Specifically, states and NGO’s discussed the details and potential issues of the different submitted proposals, as well as how they would cut emissions and impact states. After lengthy discussions, they agreed that there was no appetite for prescriptive speed reduction regulation.

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In addition, IMO concluded that a mandatory goal-based approach will provide the necessary flexibility and incentive for continued innovation across the industry, being the best way to cut emissions.

Under this aspect, two methods, in line with the industry’s proposal, were recognised:

  • A technical;
  • an operational approach.

The two approaches will be further refined, and their implementation and enforcement will be developed at the next meeting in London during 2020. The meeting will take place 23-27 March in London, and will include discussions on some of the difficult questions on how to measure a ship’s efficiency accurately, establish a representative 2008 baseline and reflect the strategy’s targets to individual ships.

Commenting on the agreement, UK Chamber of Shipping's Policy Director, Anna Ziou, commented on the agreement, saying that:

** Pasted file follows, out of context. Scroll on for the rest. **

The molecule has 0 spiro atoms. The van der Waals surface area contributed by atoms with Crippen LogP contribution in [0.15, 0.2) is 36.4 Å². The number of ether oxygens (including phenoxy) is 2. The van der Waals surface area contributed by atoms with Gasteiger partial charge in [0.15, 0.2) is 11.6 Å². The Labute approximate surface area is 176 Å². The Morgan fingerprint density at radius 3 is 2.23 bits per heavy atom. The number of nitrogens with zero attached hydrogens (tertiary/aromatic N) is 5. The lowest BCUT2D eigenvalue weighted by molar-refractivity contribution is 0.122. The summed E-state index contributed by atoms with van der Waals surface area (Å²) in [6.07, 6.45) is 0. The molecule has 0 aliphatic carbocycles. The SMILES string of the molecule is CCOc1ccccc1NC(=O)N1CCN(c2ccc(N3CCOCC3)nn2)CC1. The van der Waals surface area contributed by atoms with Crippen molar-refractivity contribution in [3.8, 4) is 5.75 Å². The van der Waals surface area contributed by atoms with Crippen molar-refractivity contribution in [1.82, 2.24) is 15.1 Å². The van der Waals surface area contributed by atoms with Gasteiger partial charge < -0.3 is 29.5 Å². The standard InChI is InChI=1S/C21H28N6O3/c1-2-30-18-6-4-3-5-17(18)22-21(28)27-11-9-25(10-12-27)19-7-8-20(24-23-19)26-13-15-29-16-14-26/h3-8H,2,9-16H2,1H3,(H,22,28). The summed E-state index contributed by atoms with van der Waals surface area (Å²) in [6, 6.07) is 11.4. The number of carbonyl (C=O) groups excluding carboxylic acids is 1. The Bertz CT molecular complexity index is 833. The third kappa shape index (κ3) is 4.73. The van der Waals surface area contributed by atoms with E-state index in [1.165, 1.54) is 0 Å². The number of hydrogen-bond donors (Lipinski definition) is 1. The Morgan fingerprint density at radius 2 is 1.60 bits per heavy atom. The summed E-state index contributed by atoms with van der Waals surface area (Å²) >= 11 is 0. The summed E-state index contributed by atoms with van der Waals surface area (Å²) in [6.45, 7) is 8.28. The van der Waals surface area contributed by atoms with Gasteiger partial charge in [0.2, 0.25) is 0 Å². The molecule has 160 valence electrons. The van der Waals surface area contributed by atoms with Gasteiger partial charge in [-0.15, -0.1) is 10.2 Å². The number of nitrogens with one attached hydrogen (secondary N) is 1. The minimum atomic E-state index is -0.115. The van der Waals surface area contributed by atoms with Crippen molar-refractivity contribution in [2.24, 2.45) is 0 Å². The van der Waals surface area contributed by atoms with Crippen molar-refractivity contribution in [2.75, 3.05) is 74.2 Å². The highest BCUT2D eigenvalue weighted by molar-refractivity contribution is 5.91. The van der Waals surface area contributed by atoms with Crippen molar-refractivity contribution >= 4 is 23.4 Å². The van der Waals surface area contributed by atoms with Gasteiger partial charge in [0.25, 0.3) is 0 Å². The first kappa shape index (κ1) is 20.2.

The progress made sets the right direction of travel and is a good foundation for the IMO’s work to put the strategy into action. However, there is still a lot to be done and we encourage all parties to show at the next meeting the same level of cooperation and come forward with constructive ideas to make sure that we deliver the ambitions of the IMO Green House Gas strategy

 

 

Regarding the setback in relation to a prescriptive speed reduction regulation, the UK Chamber of Shipping has in the past stated that these proposals may have a positive intention, but they do not match the risk leaving gaps in the IMO’s decarbonisation plan, while their implementation and enforcement are also problematic.

On the other hand, a newly-launched study by by campaign groups Seas at Risk and Transport & Environment, focused on the importance of reducing shipping emissions and its benefits in favour of humans' health, nature and the environment by reducing vessels' speed.

The report highlights that a 20% reduction in vessels' speed would decrease GHG emissions, as well as curb pollutants that pose great risks on human health, as black carbon and nitrogen oxides.

In addition, the report's proposed speed reduction would also play a role in reducing underwater noise by 66% and reduce the chances of whale collisions by 78%.